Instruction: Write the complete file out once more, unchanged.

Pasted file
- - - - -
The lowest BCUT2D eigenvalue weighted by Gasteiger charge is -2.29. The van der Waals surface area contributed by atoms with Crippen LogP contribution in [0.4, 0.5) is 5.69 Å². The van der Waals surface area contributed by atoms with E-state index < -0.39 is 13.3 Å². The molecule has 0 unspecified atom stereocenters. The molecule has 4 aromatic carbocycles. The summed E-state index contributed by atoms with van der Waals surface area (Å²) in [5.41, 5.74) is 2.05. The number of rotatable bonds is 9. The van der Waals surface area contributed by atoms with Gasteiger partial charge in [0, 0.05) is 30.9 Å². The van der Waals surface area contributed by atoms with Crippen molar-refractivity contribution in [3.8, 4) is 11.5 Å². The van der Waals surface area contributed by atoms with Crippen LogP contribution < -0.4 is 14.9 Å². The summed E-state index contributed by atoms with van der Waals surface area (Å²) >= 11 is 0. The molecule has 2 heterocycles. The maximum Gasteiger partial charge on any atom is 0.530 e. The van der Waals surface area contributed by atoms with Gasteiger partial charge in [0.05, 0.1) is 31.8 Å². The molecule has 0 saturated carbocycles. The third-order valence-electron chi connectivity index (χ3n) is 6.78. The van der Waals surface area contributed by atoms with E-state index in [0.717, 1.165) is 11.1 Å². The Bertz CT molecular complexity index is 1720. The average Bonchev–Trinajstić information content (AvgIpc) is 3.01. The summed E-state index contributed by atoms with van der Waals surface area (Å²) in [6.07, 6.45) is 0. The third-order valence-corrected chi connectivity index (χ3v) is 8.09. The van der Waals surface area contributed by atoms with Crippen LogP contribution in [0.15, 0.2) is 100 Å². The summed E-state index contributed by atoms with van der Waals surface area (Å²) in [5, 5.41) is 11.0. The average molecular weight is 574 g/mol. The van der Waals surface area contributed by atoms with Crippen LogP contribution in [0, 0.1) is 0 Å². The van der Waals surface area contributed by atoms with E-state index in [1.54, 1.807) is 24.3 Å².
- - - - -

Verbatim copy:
The lowest BCUT2D eigenvalue weighted by Gasteiger charge is -2.29. The van der Waals surface area contributed by atoms with Crippen LogP contribution in [0.4, 0.5) is 5.69 Å². The van der Waals surface area contributed by atoms with E-state index < -0.39 is 13.3 Å². The molecule has 0 unspecified atom stereocenters. The molecule has 4 aromatic carbocycles. The summed E-state index contributed by atoms with van der Waals surface area (Å²) in [5.41, 5.74) is 2.05. The number of rotatable bonds is 9. The van der Waals surface area contributed by atoms with Gasteiger partial charge in [0, 0.05) is 30.9 Å². The van der Waals surface area contributed by atoms with Crippen molar-refractivity contribution in [3.8, 4) is 11.5 Å². The van der Waals surface area contributed by atoms with Crippen LogP contribution < -0.4 is 14.9 Å². The summed E-state index contributed by atoms with van der Waals surface area (Å²) >= 11 is 0. The molecule has 2 heterocycles. The maximum Gasteiger partial charge on any atom is 0.530 e. The van der Waals surface area contributed by atoms with Gasteiger partial charge in [0.05, 0.1) is 31.8 Å². The molecule has 0 saturated carbocycles. The third-order valence-electron chi connectivity index (χ3n) is 6.78. The van der Waals surface area contributed by atoms with E-state index in [0.717, 1.165) is 11.1 Å². The Bertz CT molecular complexity index is 1720. The average Bonchev–Trinajstić information content (AvgIpc) is 3.01. The summed E-state index contributed by atoms with van der Waals surface area (Å²) in [6.07, 6.45) is 0. The third-order valence-corrected chi connectivity index (χ3v) is 8.09. The van der Waals surface area contributed by atoms with Crippen LogP contribution in [0.15, 0.2) is 100 Å². The summed E-state index contributed by atoms with van der Waals surface area (Å²) in [5, 5.41) is 11.0. The average molecular weight is 574 g/mol. The van der Waals surface area contributed by atoms with Crippen LogP contribution in [0, 0.1) is 0 Å². The van der Waals surface area contributed by atoms with E-state index in [1.54, 1.807) is 24.3 Å².